The Transformers movie, on the other hand, is just a slog, with the only point of interest being the way it attracted a bunch of C-Level ‘name’ actors and Orson Welles in his dying days. It’s written almost as if they expect us to actually care about a story with characters named Hot Rod and Ultra Magnus, Weird Al Song Out Of Nowhere or no.

The Raccoons is quintessentially Canadian; who the hell else would think that kids would be interested in watching what is essentially a bog-standard family drama with cartoon animals? Heavy moralizing, a complete lack of excitement…yet this show was on television for 8 fucking years. It looks alright, but man, what the fuck?
Of course the breakout star of the show was the primary antagonist (most of those ironic twentysomethings I mentioned before all know the name Cyril Sneer), and this is of course because the protagonists were so boring that we really do cheer for the unrepentant cartoon capitalist to just bulldoze them all into oblivion. Yes, it’s one of those things.

I swear, one of these days I’ll actually have something worthwhile to write about.

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A different kind of list

Posted by Matt on March 13, 2011

It’s another tier list. Because these are easy to do, but also interesting.

So may I present The Unarguable Tier Rankings of Major Simpsons Supporting Characters*

Top Tier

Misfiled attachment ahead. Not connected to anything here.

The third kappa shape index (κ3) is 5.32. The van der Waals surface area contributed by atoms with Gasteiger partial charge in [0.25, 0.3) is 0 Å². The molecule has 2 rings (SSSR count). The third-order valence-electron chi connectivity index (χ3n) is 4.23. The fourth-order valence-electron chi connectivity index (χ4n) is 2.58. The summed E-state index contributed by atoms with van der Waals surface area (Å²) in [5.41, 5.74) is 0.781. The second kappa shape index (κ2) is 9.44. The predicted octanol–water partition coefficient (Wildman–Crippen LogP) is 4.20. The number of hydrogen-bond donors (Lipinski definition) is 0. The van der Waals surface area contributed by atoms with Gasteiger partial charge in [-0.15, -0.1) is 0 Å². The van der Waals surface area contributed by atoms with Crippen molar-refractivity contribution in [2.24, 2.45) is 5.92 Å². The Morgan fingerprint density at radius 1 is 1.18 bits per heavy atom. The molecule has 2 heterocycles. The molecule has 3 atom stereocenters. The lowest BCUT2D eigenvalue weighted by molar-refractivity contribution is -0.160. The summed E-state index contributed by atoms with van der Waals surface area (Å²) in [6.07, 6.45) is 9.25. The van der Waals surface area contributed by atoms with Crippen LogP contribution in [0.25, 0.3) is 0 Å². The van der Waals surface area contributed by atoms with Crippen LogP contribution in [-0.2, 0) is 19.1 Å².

(These are the best of the best. These characters have developed the knack to not only be great gag characters, but can easily carry their own storylines, often contributing to some of the series’ best episodes

Mr. Burns
Grampa Simpson
Ned Flanders
Principal Skinner
Apu
Krusty

Mid Tier
(These characters carry many of the same strengths of the Top Tier class, being funny for one-off gags as well as having enough character to support a story, but they lack the sheer versatility of the Top Tiers)

Chief Wiggum
Milhouse
Mrs. Krabappel
Patty & Selma
Smithers
Moe
Barney
Reverend Lovejoy
Nelson
Mayor Quimby

Mid Tier
(These are fun characters to have around, but generally are not strong enough to really carry a strong storyline)

Groundskeeper Willie
Maude, Rod & Todd Flanders
Superintendant Chalmers
Kent Brockman
Martin
Lenny & Carl
Ralph
Dr. Hibbert
Mr. & Mrs. Van Houten
Otto
Dr. Nick
Comic Book Guy
Jimbo, Kearney, & Dolph

Low Tier
(One-note joke characters. Often times funny, but all-in-all flat.)

Professor Frink
Jasper
Hans Moleman
Cletus

(*Discounting guest star characters like Sideshow Bob, Fat Tony, etc., who are made to be able to carry a story on account of being guest star characters. I didn’t include the Hartman duo of Lionel Hutz and Troy McClure because they’re sort of in a class of their own).

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A List

Posted by Matt on March 1, 2011

Well, now that that’s over with, back to fun.

You know what’s coming out Sunday? I’ll give you a hint (by which I mean I’ll link to the answer).

To celebrate the incoming POKEYMAN games, Ill do something special. As the games introduce 156 new monsters, I decided that I’ll go through them all and pick the 25 (plus a few extras, as you’ll see) that really stand out. Yep, here are the coolest things to come out a game for 10-year-olds that I will also be buying:

Read the rest of this entry »